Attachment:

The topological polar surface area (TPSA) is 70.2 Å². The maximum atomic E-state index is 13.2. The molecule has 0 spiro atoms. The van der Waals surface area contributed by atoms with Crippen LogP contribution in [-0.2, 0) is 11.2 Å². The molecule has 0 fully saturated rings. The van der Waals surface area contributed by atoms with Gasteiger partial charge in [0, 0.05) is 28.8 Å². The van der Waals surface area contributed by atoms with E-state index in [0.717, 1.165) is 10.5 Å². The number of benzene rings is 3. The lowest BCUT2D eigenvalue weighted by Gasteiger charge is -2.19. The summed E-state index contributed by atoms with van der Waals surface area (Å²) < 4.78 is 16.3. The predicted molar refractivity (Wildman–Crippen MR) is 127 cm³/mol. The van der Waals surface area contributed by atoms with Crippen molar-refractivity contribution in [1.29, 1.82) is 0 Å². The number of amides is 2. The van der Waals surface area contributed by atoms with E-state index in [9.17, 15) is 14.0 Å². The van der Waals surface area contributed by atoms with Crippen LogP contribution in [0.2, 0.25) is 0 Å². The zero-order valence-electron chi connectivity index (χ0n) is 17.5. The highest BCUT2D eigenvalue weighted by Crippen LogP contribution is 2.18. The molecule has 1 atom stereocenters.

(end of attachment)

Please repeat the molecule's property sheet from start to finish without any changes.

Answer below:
The topological polar surface area (TPSA) is 70.2 Å². The maximum atomic E-state index is 13.2. The molecule has 0 spiro atoms. The van der Waals surface area contributed by atoms with Crippen LogP contribution in [-0.2, 0) is 11.2 Å². The molecule has 0 fully saturated rings. The van der Waals surface area contributed by atoms with Gasteiger partial charge in [0, 0.05) is 28.8 Å². The van der Waals surface area contributed by atoms with E-state index in [0.717, 1.165) is 10.5 Å². The number of benzene rings is 3. The lowest BCUT2D eigenvalue weighted by Gasteiger charge is -2.19. The summed E-state index contributed by atoms with van der Waals surface area (Å²) < 4.78 is 16.3. The predicted molar refractivity (Wildman–Crippen MR) is 127 cm³/mol. The van der Waals surface area contributed by atoms with Crippen molar-refractivity contribution in [1.29, 1.82) is 0 Å². The number of amides is 2. The van der Waals surface area contributed by atoms with E-state index in [9.17, 15) is 14.0 Å². The van der Waals surface area contributed by atoms with Crippen LogP contribution in [0.2, 0.25) is 0 Å². The zero-order valence-electron chi connectivity index (χ0n) is 17.5. The highest BCUT2D eigenvalue weighted by Crippen LogP contribution is 2.18. The molecule has 1 atom stereocenters.